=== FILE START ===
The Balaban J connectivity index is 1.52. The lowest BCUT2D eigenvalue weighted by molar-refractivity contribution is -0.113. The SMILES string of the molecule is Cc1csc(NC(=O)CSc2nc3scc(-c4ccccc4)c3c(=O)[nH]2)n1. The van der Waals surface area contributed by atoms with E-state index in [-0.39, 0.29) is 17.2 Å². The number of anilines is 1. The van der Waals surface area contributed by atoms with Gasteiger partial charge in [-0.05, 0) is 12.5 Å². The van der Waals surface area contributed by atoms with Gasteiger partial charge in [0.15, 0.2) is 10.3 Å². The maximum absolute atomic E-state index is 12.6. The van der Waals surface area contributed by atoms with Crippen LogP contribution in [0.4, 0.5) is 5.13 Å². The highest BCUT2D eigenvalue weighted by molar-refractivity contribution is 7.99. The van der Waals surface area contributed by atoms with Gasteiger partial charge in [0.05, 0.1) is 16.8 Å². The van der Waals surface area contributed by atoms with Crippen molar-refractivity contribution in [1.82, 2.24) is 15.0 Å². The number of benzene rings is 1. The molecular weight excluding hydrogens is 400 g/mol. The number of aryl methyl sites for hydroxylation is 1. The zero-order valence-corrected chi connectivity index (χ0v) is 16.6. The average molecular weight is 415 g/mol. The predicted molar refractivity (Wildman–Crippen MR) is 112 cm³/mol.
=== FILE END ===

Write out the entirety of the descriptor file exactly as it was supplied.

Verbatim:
The Balaban J connectivity index is 1.52. The lowest BCUT2D eigenvalue weighted by molar-refractivity contribution is -0.113. The SMILES string of the molecule is Cc1csc(NC(=O)CSc2nc3scc(-c4ccccc4)c3c(=O)[nH]2)n1. The van der Waals surface area contributed by atoms with E-state index in [-0.39, 0.29) is 17.2 Å². The number of anilines is 1. The van der Waals surface area contributed by atoms with Gasteiger partial charge in [-0.05, 0) is 12.5 Å². The van der Waals surface area contributed by atoms with Gasteiger partial charge in [0.15, 0.2) is 10.3 Å². The maximum absolute atomic E-state index is 12.6. The van der Waals surface area contributed by atoms with Crippen LogP contribution in [0.4, 0.5) is 5.13 Å². The highest BCUT2D eigenvalue weighted by molar-refractivity contribution is 7.99. The van der Waals surface area contributed by atoms with Gasteiger partial charge in [0.05, 0.1) is 16.8 Å². The van der Waals surface area contributed by atoms with Crippen molar-refractivity contribution in [1.82, 2.24) is 15.0 Å². The number of benzene rings is 1. The molecular weight excluding hydrogens is 400 g/mol. The number of aryl methyl sites for hydroxylation is 1. The zero-order valence-corrected chi connectivity index (χ0v) is 16.6. The average molecular weight is 415 g/mol. The predicted molar refractivity (Wildman–Crippen MR) is 112 cm³/mol.